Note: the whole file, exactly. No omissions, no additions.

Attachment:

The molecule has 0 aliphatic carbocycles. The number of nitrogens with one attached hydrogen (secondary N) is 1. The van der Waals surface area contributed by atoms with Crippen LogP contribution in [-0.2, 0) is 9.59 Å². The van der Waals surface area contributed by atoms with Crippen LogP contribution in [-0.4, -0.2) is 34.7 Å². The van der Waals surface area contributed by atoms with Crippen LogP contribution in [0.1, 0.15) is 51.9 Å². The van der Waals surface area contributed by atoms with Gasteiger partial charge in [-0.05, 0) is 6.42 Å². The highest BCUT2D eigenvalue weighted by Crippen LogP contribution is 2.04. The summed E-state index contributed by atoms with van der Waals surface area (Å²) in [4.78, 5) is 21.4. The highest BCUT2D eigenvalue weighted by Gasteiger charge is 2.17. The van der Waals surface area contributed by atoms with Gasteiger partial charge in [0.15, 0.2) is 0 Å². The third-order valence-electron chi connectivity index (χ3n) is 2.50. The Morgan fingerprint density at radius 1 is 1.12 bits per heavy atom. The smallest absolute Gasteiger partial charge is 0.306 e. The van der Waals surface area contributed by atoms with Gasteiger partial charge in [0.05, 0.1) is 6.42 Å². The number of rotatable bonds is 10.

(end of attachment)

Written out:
The molecule has 0 aliphatic carbocycles. The number of nitrogens with one attached hydrogen (secondary N) is 1. The van der Waals surface area contributed by atoms with Crippen LogP contribution in [-0.2, 0) is 9.59 Å². The van der Waals surface area contributed by atoms with Crippen LogP contribution in [-0.4, -0.2) is 34.7 Å². The van der Waals surface area contributed by atoms with Crippen LogP contribution in [0.1, 0.15) is 51.9 Å². The van der Waals surface area contributed by atoms with Gasteiger partial charge in [-0.05, 0) is 6.42 Å². The highest BCUT2D eigenvalue weighted by Crippen LogP contribution is 2.04. The summed E-state index contributed by atoms with van der Waals surface area (Å²) in [4.78, 5) is 21.4. The highest BCUT2D eigenvalue weighted by Gasteiger charge is 2.17. The van der Waals surface area contributed by atoms with Gasteiger partial charge in [0.15, 0.2) is 0 Å². The third-order valence-electron chi connectivity index (χ3n) is 2.50. The Morgan fingerprint density at radius 1 is 1.12 bits per heavy atom. The smallest absolute Gasteiger partial charge is 0.306 e. The van der Waals surface area contributed by atoms with Gasteiger partial charge in [0.05, 0.1) is 6.42 Å². The number of rotatable bonds is 10.